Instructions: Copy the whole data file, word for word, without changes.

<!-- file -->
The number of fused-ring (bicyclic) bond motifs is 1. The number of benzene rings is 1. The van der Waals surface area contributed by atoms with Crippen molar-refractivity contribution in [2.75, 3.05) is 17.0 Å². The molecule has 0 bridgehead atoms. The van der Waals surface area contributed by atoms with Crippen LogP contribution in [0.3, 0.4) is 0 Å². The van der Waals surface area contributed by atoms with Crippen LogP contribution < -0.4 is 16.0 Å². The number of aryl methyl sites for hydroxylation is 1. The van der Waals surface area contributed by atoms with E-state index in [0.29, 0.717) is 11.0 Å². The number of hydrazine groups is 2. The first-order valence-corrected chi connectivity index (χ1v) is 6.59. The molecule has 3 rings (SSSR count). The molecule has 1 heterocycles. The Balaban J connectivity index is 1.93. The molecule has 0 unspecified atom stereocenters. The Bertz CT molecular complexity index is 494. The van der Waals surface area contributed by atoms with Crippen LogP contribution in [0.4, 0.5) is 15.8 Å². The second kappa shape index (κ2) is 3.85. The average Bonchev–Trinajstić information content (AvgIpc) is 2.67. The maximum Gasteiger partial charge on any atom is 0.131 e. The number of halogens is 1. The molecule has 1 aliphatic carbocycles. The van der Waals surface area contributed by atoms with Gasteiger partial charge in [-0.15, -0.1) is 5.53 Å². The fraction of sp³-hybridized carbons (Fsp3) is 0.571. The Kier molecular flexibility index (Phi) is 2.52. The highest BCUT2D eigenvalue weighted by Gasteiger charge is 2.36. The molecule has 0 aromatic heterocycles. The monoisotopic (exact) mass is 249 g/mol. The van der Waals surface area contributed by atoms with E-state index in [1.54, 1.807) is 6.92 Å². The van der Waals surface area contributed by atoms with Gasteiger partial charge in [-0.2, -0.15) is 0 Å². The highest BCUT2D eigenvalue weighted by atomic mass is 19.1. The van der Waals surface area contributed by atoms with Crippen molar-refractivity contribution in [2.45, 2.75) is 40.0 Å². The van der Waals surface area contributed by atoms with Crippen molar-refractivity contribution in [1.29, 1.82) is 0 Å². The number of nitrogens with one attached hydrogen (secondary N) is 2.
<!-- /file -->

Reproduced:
The number of fused-ring (bicyclic) bond motifs is 1. The number of benzene rings is 1. The van der Waals surface area contributed by atoms with Crippen molar-refractivity contribution in [2.75, 3.05) is 17.0 Å². The molecule has 0 bridgehead atoms. The van der Waals surface area contributed by atoms with Crippen LogP contribution in [0.3, 0.4) is 0 Å². The van der Waals surface area contributed by atoms with Crippen LogP contribution < -0.4 is 16.0 Å². The number of aryl methyl sites for hydroxylation is 1. The van der Waals surface area contributed by atoms with E-state index in [0.29, 0.717) is 11.0 Å². The number of hydrazine groups is 2. The first-order valence-corrected chi connectivity index (χ1v) is 6.59. The molecule has 3 rings (SSSR count). The molecule has 1 heterocycles. The Balaban J connectivity index is 1.93. The molecule has 0 unspecified atom stereocenters. The Bertz CT molecular complexity index is 494. The van der Waals surface area contributed by atoms with Crippen LogP contribution in [0.4, 0.5) is 15.8 Å². The second kappa shape index (κ2) is 3.85. The average Bonchev–Trinajstić information content (AvgIpc) is 2.67. The maximum Gasteiger partial charge on any atom is 0.131 e. The number of halogens is 1. The molecule has 1 aliphatic carbocycles. The van der Waals surface area contributed by atoms with Gasteiger partial charge in [-0.15, -0.1) is 5.53 Å². The fraction of sp³-hybridized carbons (Fsp3) is 0.571. The Kier molecular flexibility index (Phi) is 2.52. The highest BCUT2D eigenvalue weighted by Gasteiger charge is 2.36. The molecule has 0 aromatic heterocycles. The monoisotopic (exact) mass is 249 g/mol. The van der Waals surface area contributed by atoms with E-state index in [1.54, 1.807) is 6.92 Å². The van der Waals surface area contributed by atoms with Gasteiger partial charge in [-0.2, -0.15) is 0 Å². The highest BCUT2D eigenvalue weighted by atomic mass is 19.1. The van der Waals surface area contributed by atoms with Crippen molar-refractivity contribution in [2.45, 2.75) is 40.0 Å². The van der Waals surface area contributed by atoms with Crippen molar-refractivity contribution in [1.29, 1.82) is 0 Å². The number of nitrogens with one attached hydrogen (secondary N) is 2.